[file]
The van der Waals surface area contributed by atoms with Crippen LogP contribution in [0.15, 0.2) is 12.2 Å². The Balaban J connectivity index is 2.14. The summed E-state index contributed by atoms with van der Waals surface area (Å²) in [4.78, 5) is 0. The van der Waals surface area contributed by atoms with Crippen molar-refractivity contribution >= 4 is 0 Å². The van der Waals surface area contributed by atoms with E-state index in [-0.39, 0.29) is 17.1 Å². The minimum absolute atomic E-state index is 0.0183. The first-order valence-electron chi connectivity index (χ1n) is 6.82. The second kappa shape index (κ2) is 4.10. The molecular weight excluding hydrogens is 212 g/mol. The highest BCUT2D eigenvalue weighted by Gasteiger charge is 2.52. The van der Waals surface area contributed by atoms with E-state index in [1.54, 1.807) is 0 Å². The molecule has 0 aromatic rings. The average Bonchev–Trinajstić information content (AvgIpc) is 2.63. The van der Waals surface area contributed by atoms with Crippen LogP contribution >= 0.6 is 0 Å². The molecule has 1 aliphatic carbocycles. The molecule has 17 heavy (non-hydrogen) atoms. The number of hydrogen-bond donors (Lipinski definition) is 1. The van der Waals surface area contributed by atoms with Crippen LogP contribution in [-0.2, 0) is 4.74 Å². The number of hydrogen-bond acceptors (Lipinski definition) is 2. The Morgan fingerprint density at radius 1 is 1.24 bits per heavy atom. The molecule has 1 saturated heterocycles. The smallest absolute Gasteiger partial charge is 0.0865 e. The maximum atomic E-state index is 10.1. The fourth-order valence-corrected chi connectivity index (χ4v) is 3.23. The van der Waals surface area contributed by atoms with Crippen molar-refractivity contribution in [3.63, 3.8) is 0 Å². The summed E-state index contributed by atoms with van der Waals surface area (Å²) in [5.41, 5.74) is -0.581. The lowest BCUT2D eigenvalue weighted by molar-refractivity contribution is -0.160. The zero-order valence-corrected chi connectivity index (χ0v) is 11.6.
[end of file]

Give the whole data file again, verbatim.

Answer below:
The van der Waals surface area contributed by atoms with Crippen LogP contribution in [0.15, 0.2) is 12.2 Å². The Balaban J connectivity index is 2.14. The summed E-state index contributed by atoms with van der Waals surface area (Å²) in [4.78, 5) is 0. The van der Waals surface area contributed by atoms with Crippen molar-refractivity contribution >= 4 is 0 Å². The van der Waals surface area contributed by atoms with E-state index in [-0.39, 0.29) is 17.1 Å². The minimum absolute atomic E-state index is 0.0183. The first-order valence-electron chi connectivity index (χ1n) is 6.82. The second kappa shape index (κ2) is 4.10. The molecular weight excluding hydrogens is 212 g/mol. The highest BCUT2D eigenvalue weighted by Gasteiger charge is 2.52. The van der Waals surface area contributed by atoms with E-state index in [1.54, 1.807) is 0 Å². The molecule has 0 aromatic rings. The average Bonchev–Trinajstić information content (AvgIpc) is 2.63. The van der Waals surface area contributed by atoms with Crippen LogP contribution >= 0.6 is 0 Å². The molecule has 1 aliphatic carbocycles. The molecule has 17 heavy (non-hydrogen) atoms. The number of hydrogen-bond donors (Lipinski definition) is 1. The van der Waals surface area contributed by atoms with Crippen LogP contribution in [-0.2, 0) is 4.74 Å². The number of hydrogen-bond acceptors (Lipinski definition) is 2. The Morgan fingerprint density at radius 1 is 1.24 bits per heavy atom. The molecule has 1 saturated heterocycles. The smallest absolute Gasteiger partial charge is 0.0865 e. The maximum atomic E-state index is 10.1. The fourth-order valence-corrected chi connectivity index (χ4v) is 3.23. The van der Waals surface area contributed by atoms with Crippen molar-refractivity contribution in [3.63, 3.8) is 0 Å². The summed E-state index contributed by atoms with van der Waals surface area (Å²) in [5.41, 5.74) is -0.581. The lowest BCUT2D eigenvalue weighted by molar-refractivity contribution is -0.160. The zero-order valence-corrected chi connectivity index (χ0v) is 11.6.